Tuesday, December 1, 2015

6 Dungeon Hazards

6 Dungeon Hazards

1. Dweomer Gnats: These albino gnats congregate near sources of magic. Hundreds of them will swarm a room to feed off residue from a magic item or a lingering spell. Dweomer Gnats feed off magical energy that permeates a person, magical items, or a place where magic resides. The gnats will gather around a source of magic and drains a portion of its energy. A wand or staff will have 1d4 charges removed, a scroll will be erased, a potion drained, or a random spell from a spell caster absorbed. Once one of these conditions have occurred their hunger will satiated. Once feed the swarm of gnats will give off a faint luminescent that glows in a 15' radius. Dweomer Gnats are non combatant and are easily driven away by fire.

2. Ghost Weeds: These weeds are incorporeal that grow about 2' high. A patch of Ghost Weeds will occupy a 5' area and over time grow when they drain vitality. Any living creature that passes through a Ghost Weed patch will have 1 hit point drained from them. The drained hit point will feed the Ghost Weed and a round later the patch will grow by 5' in a random direction. A dungeon might have entire room filled with Ghost Weeds from floor to ceiling if enough living vitality has been drained. A Ghost Weed is immune to non-magical items and can only be harmed by magic or holy water. A single point of damage from a spell, magic weapon, or holy water will destroy a 5' patch of Ghost Weed.

3. Enigma Clutter: An Enigma Clutter is a pile of papers, parchments, glues, ink, and various other writing material that has merged together into a mass. Typical clutter will occupy 5' or 10' area and move extremely slow. They can move 5' in one round and they seek out written words. Anytime a written word is within 5' it must make a save or have its words scrambled into an incomprehensible mess. Entire books will be ruined, scrolls scrambled into uselessness, etc. Entire libraries and workshops have had years of knowledge destroyed by these Enigma Clutters. A typical clutter will have 1d4 hit points per 5'.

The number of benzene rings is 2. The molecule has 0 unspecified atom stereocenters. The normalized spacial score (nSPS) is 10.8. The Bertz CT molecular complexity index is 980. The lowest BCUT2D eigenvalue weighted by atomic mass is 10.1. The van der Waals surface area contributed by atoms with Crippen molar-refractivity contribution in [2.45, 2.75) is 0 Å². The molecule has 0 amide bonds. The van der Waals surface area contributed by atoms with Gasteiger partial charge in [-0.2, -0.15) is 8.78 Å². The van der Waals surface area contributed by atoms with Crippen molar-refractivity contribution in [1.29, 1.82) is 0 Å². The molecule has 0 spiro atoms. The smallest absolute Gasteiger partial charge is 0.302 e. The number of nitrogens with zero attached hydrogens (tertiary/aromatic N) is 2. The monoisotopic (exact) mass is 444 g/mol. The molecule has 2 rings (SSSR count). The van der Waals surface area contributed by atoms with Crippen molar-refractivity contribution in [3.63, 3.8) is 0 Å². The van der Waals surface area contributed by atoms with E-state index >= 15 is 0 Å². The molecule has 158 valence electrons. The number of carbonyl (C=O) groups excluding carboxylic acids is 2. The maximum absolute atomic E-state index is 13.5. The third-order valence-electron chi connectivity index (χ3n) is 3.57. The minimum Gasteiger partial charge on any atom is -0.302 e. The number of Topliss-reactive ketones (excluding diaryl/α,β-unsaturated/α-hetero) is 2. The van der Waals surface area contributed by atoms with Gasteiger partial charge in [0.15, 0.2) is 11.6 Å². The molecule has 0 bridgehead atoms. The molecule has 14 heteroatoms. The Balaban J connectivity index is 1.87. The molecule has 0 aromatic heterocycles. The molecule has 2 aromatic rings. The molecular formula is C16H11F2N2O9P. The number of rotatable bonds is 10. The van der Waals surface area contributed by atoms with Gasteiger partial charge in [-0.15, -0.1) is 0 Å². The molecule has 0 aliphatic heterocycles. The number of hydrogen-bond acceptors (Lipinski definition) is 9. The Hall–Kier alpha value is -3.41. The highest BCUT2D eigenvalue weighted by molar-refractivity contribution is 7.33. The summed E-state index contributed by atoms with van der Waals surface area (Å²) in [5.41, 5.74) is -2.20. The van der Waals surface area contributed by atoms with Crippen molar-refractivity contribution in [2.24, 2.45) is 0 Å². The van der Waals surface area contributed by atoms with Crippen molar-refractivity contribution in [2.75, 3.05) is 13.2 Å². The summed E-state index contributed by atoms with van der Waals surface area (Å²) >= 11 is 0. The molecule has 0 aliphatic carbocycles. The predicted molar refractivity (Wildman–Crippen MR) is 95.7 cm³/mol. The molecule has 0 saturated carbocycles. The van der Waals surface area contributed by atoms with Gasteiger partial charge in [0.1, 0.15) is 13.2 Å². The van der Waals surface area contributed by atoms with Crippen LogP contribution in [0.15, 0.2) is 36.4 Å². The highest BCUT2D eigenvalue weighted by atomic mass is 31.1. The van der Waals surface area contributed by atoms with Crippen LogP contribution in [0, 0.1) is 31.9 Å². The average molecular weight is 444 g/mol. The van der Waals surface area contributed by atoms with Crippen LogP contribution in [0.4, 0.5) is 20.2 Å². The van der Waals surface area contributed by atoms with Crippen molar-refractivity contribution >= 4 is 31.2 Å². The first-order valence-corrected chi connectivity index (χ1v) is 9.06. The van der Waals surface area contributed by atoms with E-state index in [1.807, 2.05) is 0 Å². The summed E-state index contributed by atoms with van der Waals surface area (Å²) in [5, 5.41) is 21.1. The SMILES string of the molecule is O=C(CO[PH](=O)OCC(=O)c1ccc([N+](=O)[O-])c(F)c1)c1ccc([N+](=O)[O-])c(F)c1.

4. Shadow Walls: The walls of this dungeon room has a shadow that is super imposed on its stonework. The shadow can move throughout connecting walls with ease. Anyone that is within 5' of the shadow on the wall risk having a incorporeal hand reach out and attempt to touch them. The touch will drain 1 strength point. The Shadow Wall attacks as a 2HD creature with 1d8 hit points and can move 30' in a round(only through connecting walls). Only curative magic, holy water, or a turn attempt by a cleric can destroy it.

5. Emotion Puddles: These puddles have absorbed psychic energy and the liquid takes on the color of the emotion that has been infused with it. Anyone touching or stepping into the puddle must make a save vs spell or be infused with raw emotion. The table below has example emotion colors and effects.
Emotion Spectrum
Bright Red
You become enraged and attack the nearest person. Last 1d4 rounds.
You feel at peace with the world and yourself. You can’t engage in combat for 24 hours.
You are sexually aroused and try to fornicate with the nearest person. Last 1d4 rounds.
You fall into a peaceful slumber and awaken refocused. You gain +1 to all rolls for 24 hours. The slumber last 2d4 rounds.
You feel depressed. You refuse to leave this room. Last 24 hours.
You become severely ill. You lose 1d4 hit points each round for 2d4 rounds.

6. Dust Mold: This mold is typically found in large colonies that coat entire caverns or dungeon floors. The mold is predominately black with thousands of white specks littered throughout it pattern. The white specks are actually spores. Anyone stepping on a Dust Mold causes the spores to explode in a 10' radius into thousands of particles that obscure vision and causes coughing/sneezing. The entire radius appears as if you are in a snowstorm, vision is reduced to 5', can't concentrate to cast spells, and you take -2 to all rolls as your respiratory system is attacked. The cloud of spores disperse over the course of 2d6 rounds.

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